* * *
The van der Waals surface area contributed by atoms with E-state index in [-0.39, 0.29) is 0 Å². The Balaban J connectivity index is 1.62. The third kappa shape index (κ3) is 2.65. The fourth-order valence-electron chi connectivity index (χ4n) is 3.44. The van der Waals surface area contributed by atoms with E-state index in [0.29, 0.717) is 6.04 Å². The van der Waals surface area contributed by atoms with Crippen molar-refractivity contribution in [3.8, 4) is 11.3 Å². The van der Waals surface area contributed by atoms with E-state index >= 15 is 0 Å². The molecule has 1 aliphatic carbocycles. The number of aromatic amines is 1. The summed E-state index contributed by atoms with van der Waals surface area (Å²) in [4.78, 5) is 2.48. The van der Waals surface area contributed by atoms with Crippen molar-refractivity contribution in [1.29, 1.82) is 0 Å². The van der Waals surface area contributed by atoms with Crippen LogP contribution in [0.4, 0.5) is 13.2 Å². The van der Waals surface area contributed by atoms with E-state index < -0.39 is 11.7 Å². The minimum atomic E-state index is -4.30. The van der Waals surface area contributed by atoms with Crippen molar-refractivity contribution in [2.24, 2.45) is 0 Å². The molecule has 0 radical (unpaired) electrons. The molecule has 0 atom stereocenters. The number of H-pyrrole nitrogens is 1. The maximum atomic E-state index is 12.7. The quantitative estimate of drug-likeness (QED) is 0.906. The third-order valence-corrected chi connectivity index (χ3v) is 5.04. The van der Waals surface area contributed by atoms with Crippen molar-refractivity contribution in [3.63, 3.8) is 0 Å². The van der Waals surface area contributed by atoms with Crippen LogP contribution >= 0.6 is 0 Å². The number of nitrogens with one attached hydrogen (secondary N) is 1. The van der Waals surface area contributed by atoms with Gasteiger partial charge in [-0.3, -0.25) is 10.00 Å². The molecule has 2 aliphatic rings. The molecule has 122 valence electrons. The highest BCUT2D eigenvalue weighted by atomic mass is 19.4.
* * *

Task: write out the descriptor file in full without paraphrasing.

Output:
The van der Waals surface area contributed by atoms with E-state index in [-0.39, 0.29) is 0 Å². The Balaban J connectivity index is 1.62. The third kappa shape index (κ3) is 2.65. The fourth-order valence-electron chi connectivity index (χ4n) is 3.44. The van der Waals surface area contributed by atoms with E-state index in [0.29, 0.717) is 6.04 Å². The van der Waals surface area contributed by atoms with Crippen molar-refractivity contribution in [3.8, 4) is 11.3 Å². The van der Waals surface area contributed by atoms with E-state index >= 15 is 0 Å². The molecule has 1 aliphatic carbocycles. The number of aromatic amines is 1. The summed E-state index contributed by atoms with van der Waals surface area (Å²) in [4.78, 5) is 2.48. The van der Waals surface area contributed by atoms with Crippen molar-refractivity contribution in [1.29, 1.82) is 0 Å². The van der Waals surface area contributed by atoms with Crippen LogP contribution in [0.4, 0.5) is 13.2 Å². The van der Waals surface area contributed by atoms with E-state index < -0.39 is 11.7 Å². The minimum atomic E-state index is -4.30. The van der Waals surface area contributed by atoms with Crippen molar-refractivity contribution in [2.24, 2.45) is 0 Å². The molecule has 0 radical (unpaired) electrons. The molecule has 0 atom stereocenters. The number of H-pyrrole nitrogens is 1. The maximum atomic E-state index is 12.7. The quantitative estimate of drug-likeness (QED) is 0.906. The third-order valence-corrected chi connectivity index (χ3v) is 5.04. The van der Waals surface area contributed by atoms with Crippen molar-refractivity contribution in [3.63, 3.8) is 0 Å². The van der Waals surface area contributed by atoms with Crippen LogP contribution >= 0.6 is 0 Å². The number of nitrogens with one attached hydrogen (secondary N) is 1. The van der Waals surface area contributed by atoms with Gasteiger partial charge in [-0.3, -0.25) is 10.00 Å². The molecule has 2 aliphatic rings. The molecule has 122 valence electrons. The highest BCUT2D eigenvalue weighted by atomic mass is 19.4.